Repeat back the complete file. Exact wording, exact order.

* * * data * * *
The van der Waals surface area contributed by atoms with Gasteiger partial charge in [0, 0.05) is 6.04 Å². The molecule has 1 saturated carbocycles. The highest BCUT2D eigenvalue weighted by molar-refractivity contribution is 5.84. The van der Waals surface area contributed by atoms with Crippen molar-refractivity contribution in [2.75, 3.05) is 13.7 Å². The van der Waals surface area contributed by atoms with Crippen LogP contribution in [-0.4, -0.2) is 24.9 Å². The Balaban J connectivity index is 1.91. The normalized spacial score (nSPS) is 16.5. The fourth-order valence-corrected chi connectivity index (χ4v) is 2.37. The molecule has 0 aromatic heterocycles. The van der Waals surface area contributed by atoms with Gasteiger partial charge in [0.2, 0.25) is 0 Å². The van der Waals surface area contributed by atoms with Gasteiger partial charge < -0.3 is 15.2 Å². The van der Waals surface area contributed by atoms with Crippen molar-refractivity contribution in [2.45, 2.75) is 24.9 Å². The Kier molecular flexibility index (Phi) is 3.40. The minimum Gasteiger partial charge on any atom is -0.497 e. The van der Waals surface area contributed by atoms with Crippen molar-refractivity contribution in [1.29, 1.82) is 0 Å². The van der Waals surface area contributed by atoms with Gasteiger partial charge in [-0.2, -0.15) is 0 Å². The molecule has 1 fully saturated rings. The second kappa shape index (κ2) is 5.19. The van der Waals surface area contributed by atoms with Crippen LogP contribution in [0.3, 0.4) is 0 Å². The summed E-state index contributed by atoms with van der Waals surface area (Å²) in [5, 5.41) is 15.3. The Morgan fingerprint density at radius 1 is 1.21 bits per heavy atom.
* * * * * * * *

The van der Waals surface area contributed by atoms with Gasteiger partial charge in [0, 0.05) is 6.04 Å². The molecule has 1 saturated carbocycles. The highest BCUT2D eigenvalue weighted by molar-refractivity contribution is 5.84. The van der Waals surface area contributed by atoms with Crippen molar-refractivity contribution in [2.75, 3.05) is 13.7 Å². The van der Waals surface area contributed by atoms with Crippen LogP contribution in [-0.4, -0.2) is 24.9 Å². The Balaban J connectivity index is 1.91. The normalized spacial score (nSPS) is 16.5. The fourth-order valence-corrected chi connectivity index (χ4v) is 2.37. The molecule has 0 aromatic heterocycles. The van der Waals surface area contributed by atoms with Gasteiger partial charge in [0.2, 0.25) is 0 Å². The van der Waals surface area contributed by atoms with Gasteiger partial charge < -0.3 is 15.2 Å². The van der Waals surface area contributed by atoms with Crippen molar-refractivity contribution in [2.45, 2.75) is 24.9 Å². The Kier molecular flexibility index (Phi) is 3.40. The minimum Gasteiger partial charge on any atom is -0.497 e. The van der Waals surface area contributed by atoms with Crippen molar-refractivity contribution in [1.29, 1.82) is 0 Å². The van der Waals surface area contributed by atoms with Gasteiger partial charge in [-0.2, -0.15) is 0 Å². The molecule has 1 fully saturated rings. The second kappa shape index (κ2) is 5.19. The van der Waals surface area contributed by atoms with Crippen LogP contribution in [0.3, 0.4) is 0 Å². The summed E-state index contributed by atoms with van der Waals surface area (Å²) in [5, 5.41) is 15.3. The Morgan fingerprint density at radius 1 is 1.21 bits per heavy atom.